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January 20, 2015

XML overview for executives

Over the past year or two, our typical XML customer has changed. Until recently, most XML publishing efforts were driven by marketing communications, technical publications, or IT, usually by a technical expert. But today’s customer is much more likely to be an executive who understands the potential business benefits of XML publishing but not the technical details. This article provides an XML overview for executives. What do you need to know before you decide to lead your organization into an XML world?

1. What is the actual problem?

What is the problem that you are solving? The answer is not “we want XML.” Why do you want XML? Are there other ways of solving the business problem? Make sure that the organization has a solid content strategy. At a minimum, the strategy document should include the following:

  • Business goals
  • A description of how the content strategy will achieve the business goals
  • High-level plan: resources, timelines, and budget
  • ROI

2. Technology is the easiest part.

As with most projects, early tool selection is appealing. It’s a concrete task, there are lots of choices, and choosing a content management system or an XML authoring tool feels like progress. Unfortunately, choosing tools too early can lead to problems downstream, when you discover that your selected toolset can’t actually meet your requirements.

Before tool selection, you should have the following:

  • A general idea of how all the moving pieces and parts will be connected (systems architecture overview)
  • Estimate of business benefits, such as $100K in yearly cost savings or faster time to global markets (four months instead of eight months)
  • A list of constraints (required/rejected operating systems, SaaS or not?, language support requirements)

3. Separation of content and formatting

You’ve probably heard this one. Storing content in XML makes it possible to deliver multiple output formats, such as HTML and PDF, from a single set of source files. This statement is true, but it glosses over a lot of hard work. Many designers are not prepared to let go of their preferred tools for building web sites or printed documents. When you separate content and formatting, you remove the designer’s ability to “tweak” their layouts. The transition from a hand-crafted page (web or print) to automatically generated pages is challenging. For some document types, the final polish you get from manual layout may not be optional. In this case, you have to think hard about what value you get from XML. You can also consider a middle ground, in which you publish into an intermediate format, do some final cleaning up, and then render the final version.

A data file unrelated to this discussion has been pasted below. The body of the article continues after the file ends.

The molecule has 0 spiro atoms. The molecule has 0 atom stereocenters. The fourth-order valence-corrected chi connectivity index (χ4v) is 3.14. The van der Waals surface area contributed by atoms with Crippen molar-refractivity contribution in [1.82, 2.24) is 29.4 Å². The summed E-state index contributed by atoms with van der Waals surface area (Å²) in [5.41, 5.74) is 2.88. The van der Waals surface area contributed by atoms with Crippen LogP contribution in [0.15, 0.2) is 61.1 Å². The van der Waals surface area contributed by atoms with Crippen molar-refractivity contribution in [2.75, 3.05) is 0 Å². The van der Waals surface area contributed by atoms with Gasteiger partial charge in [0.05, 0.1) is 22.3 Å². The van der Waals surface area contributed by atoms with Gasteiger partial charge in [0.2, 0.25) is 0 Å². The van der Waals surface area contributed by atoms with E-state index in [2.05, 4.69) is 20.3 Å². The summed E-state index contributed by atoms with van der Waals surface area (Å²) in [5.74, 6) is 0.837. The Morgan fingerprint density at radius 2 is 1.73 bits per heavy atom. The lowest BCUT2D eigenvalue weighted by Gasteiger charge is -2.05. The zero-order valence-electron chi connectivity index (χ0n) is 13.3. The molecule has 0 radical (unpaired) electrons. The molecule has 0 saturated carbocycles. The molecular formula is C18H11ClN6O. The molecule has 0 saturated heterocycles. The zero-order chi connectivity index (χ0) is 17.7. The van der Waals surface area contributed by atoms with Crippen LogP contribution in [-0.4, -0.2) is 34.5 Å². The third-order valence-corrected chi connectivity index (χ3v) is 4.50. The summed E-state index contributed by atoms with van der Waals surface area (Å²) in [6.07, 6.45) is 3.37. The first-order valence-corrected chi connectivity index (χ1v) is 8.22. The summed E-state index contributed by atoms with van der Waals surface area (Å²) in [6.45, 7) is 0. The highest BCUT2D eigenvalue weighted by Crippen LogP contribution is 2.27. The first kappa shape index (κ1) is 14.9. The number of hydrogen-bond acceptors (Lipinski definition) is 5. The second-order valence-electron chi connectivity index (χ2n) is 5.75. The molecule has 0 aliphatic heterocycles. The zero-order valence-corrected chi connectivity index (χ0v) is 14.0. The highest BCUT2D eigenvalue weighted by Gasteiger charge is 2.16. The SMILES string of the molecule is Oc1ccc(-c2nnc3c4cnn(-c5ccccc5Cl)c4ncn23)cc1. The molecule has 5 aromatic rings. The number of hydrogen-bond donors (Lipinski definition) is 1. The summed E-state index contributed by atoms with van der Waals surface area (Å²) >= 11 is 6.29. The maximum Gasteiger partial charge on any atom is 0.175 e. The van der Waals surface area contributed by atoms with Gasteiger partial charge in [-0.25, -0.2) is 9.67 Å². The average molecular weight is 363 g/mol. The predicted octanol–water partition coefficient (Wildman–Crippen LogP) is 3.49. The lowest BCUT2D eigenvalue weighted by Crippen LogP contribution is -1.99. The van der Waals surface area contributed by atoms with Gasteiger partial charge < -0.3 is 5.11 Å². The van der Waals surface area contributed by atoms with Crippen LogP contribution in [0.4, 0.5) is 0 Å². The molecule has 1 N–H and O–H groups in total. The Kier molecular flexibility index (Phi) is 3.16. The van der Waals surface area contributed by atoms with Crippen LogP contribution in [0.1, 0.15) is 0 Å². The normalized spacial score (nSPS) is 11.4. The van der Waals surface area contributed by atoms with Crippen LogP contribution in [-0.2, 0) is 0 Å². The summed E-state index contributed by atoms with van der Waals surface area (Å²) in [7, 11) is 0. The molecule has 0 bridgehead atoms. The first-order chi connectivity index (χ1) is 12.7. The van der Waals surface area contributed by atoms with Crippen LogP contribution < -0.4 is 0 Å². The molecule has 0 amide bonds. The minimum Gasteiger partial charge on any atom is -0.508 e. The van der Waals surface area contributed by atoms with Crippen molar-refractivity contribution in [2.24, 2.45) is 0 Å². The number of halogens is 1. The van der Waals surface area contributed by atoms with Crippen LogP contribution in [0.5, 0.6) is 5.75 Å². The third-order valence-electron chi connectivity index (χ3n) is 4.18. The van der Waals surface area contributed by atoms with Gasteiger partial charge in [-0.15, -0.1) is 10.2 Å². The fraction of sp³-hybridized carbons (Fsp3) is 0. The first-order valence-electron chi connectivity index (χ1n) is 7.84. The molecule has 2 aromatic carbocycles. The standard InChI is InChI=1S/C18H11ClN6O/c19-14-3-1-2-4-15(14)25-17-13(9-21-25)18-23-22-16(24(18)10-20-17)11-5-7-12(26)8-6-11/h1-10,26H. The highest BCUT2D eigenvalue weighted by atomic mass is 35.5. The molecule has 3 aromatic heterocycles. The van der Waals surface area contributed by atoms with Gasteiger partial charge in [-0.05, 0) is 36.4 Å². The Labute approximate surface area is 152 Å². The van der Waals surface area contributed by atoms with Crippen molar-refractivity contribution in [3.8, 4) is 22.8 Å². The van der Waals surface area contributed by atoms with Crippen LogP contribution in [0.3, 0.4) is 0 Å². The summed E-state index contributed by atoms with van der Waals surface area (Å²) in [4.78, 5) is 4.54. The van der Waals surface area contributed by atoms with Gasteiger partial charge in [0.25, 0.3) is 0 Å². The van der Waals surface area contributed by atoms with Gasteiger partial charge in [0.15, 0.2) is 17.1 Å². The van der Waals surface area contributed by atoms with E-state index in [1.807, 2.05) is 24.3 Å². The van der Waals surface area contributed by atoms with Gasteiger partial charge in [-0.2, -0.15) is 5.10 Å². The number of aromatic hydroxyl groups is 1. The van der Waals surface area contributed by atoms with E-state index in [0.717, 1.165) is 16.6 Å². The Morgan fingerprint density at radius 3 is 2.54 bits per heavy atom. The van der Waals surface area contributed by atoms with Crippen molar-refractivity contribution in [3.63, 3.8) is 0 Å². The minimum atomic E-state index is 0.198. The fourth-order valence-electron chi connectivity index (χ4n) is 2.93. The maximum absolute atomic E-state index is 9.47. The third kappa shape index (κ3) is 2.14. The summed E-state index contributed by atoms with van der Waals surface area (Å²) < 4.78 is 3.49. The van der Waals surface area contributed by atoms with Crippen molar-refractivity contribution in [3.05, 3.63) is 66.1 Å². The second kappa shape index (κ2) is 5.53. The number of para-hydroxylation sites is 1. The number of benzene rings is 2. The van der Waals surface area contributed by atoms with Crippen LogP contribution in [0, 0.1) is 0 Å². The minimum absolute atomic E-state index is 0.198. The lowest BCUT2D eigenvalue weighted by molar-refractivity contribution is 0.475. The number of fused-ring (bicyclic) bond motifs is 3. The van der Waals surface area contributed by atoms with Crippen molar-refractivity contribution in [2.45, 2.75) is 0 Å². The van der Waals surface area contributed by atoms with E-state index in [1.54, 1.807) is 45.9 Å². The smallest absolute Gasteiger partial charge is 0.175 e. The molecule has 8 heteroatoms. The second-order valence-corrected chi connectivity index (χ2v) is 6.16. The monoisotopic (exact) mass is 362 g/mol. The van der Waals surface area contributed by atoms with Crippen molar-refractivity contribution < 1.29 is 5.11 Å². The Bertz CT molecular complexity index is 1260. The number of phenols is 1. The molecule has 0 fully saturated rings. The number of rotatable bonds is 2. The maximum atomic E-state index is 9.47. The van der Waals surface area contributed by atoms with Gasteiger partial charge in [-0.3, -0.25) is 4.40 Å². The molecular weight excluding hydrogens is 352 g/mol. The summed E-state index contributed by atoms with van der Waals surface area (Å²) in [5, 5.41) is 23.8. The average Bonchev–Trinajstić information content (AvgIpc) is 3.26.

Separation of content and formatting provides for complete automation and huge cost savings, but it is not the right choice for all document types.

4. What is your organization’s capacity for change?

The best solution is the one that your organization can master. Make sure that you assess the following before making any permanent decisions:

  • Corporate culture: Is the organization typically risk-averse? Is it an early or late adopter?
  • Change management: How do employees handle change? How is change communicated? Is change resistance a common concern?
  • Leadership: Does your organization have leaders who can manage change?
  • Technical expertise: Is the solution a good fit for the technical expertise of the staff? If not, what is the plan to address this issue?
  • Executive leadership: Will executive management support this change?
  • Risk mitigation: What are the risks? What is the risk mitigation plan?